Microsoft Cybersecurity Engage — A journey

Utkarsh Rai
3 min readAug 25, 2022


After stumbling across John Hammond’s video on deobfuscation on YouTube, I decided to pursue a career in cybersecurity. The manner in which he described everything, in addition to the excitement of getting to follow one path onto another, was simply exhilarating.

I started out by getting familiar with the fundamentals, and then I moved on to exploring the more advanced aspects of cybersecurity. My level of happiness skyrocketed once I successfully pwned a box for the first time on TryHackMe.

Summer Training Period

Cybersecurity Engage

On May 6, 2022, I was notified by Microsoft that I had been chosen for further consideration for their upcoming Cybersecurity Engage programme. The beginning date of the programme was May 17th, 2022.

The following is an outline of the course material that was covered during the course of the summer:

Week 1: Cybersecurity Basics, Basics of Computer Forensics, Reverse Engineering
Week 2: Decompiling and Disassembling, Introduction to Cyber Defense, Introduction to Firewalls
Week 3: Introduction to IDS, SIEM, Malware, APT, Malware Analysis Tools, Introduction to common vulnerabilities, Introduction to common network vulnerabilities
Week 4: Cross Site Scripting (XSS), SQL injection, Undesired data disclosures, Pentesting, Metasploit, Python for Cybersecurity
Week 5: Python for Impact (MITRE ATT&CK Framework), Cyber Incident Response, Research paper submission on Stuxnet

After each session of training, we were given tasks that assessed our knowledge of the material covered in the prior sessions. Malware Analysis and Reversing sessions were by far the ones that provided me with the most thrills and excitement. My interest was piqued by the prospect of stripping something away to its very last component in order to comprehend it at its most fundamental level. In order to gain an understanding of the functions that are being called by the software, we utilised Ghidra, a reverse engineering tool that is both open source and free to use. Ghidra is used to decompile and deconstruct binary files.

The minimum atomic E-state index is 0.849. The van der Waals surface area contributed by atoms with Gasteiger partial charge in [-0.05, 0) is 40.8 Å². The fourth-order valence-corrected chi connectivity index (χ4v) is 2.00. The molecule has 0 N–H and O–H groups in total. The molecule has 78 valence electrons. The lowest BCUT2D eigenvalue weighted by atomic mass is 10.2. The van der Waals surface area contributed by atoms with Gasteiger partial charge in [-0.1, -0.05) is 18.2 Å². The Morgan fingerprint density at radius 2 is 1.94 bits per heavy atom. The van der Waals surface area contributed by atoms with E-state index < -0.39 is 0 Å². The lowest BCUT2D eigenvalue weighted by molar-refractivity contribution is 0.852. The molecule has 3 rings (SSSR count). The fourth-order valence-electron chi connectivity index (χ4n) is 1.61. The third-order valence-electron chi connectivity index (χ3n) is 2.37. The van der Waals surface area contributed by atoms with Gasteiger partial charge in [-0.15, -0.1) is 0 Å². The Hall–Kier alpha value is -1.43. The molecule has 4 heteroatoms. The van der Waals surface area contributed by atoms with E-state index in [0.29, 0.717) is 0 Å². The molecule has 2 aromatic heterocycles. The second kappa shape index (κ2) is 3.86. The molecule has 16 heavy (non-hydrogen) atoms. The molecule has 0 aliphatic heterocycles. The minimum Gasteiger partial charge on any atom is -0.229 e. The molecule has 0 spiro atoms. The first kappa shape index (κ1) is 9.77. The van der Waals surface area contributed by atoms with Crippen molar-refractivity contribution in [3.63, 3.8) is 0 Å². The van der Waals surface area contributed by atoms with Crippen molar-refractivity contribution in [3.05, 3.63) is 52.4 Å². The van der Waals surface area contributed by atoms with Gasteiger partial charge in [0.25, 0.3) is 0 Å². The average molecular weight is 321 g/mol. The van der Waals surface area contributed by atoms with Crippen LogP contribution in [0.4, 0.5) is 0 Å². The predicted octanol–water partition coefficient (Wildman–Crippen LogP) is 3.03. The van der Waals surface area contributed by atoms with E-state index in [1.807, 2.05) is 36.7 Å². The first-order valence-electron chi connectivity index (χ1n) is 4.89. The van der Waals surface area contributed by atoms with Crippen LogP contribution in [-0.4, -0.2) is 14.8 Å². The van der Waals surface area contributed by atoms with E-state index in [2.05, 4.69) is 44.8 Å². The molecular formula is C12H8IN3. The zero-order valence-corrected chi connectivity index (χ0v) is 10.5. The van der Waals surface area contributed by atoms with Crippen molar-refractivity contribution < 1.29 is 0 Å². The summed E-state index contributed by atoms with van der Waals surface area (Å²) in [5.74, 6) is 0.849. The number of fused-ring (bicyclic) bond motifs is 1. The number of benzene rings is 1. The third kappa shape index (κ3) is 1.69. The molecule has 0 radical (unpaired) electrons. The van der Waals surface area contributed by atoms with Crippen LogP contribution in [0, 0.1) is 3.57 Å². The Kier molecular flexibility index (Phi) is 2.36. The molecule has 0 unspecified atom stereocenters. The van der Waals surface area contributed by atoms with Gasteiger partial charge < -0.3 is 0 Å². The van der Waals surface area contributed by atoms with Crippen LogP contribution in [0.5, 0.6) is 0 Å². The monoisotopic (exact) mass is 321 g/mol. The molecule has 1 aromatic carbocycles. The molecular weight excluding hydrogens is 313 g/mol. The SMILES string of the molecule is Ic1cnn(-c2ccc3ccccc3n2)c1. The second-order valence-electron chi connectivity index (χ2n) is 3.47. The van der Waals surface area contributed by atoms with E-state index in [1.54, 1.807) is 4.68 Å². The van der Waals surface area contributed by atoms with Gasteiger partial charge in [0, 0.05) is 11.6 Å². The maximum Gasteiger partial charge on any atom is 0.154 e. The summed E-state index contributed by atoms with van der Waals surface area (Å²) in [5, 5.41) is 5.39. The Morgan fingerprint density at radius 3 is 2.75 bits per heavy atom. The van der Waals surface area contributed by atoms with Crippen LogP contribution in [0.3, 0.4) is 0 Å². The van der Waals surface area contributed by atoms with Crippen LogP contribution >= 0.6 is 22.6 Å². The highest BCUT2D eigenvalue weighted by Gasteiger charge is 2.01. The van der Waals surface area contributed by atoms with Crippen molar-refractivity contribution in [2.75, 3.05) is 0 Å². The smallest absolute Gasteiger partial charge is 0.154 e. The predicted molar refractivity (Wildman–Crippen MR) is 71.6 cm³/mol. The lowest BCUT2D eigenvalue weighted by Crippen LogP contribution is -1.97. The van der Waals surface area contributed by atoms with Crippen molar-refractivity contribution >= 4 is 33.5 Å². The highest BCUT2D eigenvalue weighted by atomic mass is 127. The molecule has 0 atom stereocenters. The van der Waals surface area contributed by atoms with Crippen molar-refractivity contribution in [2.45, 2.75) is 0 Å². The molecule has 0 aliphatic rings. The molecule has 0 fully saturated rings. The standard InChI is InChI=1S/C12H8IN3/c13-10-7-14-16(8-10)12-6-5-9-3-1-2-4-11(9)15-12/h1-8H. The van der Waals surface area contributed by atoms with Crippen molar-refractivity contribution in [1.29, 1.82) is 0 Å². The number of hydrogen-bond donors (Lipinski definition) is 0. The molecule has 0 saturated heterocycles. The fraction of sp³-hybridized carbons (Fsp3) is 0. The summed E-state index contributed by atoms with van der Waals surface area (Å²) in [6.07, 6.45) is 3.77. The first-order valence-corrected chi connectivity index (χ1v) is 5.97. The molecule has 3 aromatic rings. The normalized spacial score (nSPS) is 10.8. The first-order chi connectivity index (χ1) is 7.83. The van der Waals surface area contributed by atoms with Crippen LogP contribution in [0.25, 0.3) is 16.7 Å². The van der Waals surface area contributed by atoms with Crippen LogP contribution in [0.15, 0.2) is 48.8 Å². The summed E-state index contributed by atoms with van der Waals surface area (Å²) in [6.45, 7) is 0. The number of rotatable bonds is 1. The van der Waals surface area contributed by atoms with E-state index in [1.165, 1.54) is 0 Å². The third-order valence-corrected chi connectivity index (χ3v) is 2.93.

If we did this, then we would have a better understanding of what the programme is trying to accomplish, and we could then move on to developing a fix for the system. There are many more capabilities that can be found in Ghidra, such as the capability to automatically analyse binary files originating from a range of platforms and a number of features that are designed to make the process of binary analysis easier to complete.

By enrolling in HuskyHacks Practical Malware Analysis & Triage (PMAT) course, I’ve taken the first step toward expanding my knowledge of malware analysis and reversing. It is without a doubt one of the best pieces of content on this subject that I was able to locate anywhere on the internet.


I was able to gain a deeper understanding of the cybersecurity field as a result of the event, which in its whole was nothing short of amazing. The discussions that were given by the Industry leader gave me more confidence in my decision to go the route of the Blue Team so that I can eventually become a stronger member of the Red Team. I would want to express my sincere gratitude to the team at Microsoft for providing me with this fantastic opportunity.

I am presently working as a Security Operations Center (SOC) Intern at Acko, and I would say that participating in Microsoft Engage was very crucial in me being selected for this post. That day marked the beginning of a journey that is still ongoing.



Utkarsh Rai

TryHackMe [0xC GURU] | Cybersecurity enthusiast | Computer Science Student | Writer, Thinker, Coder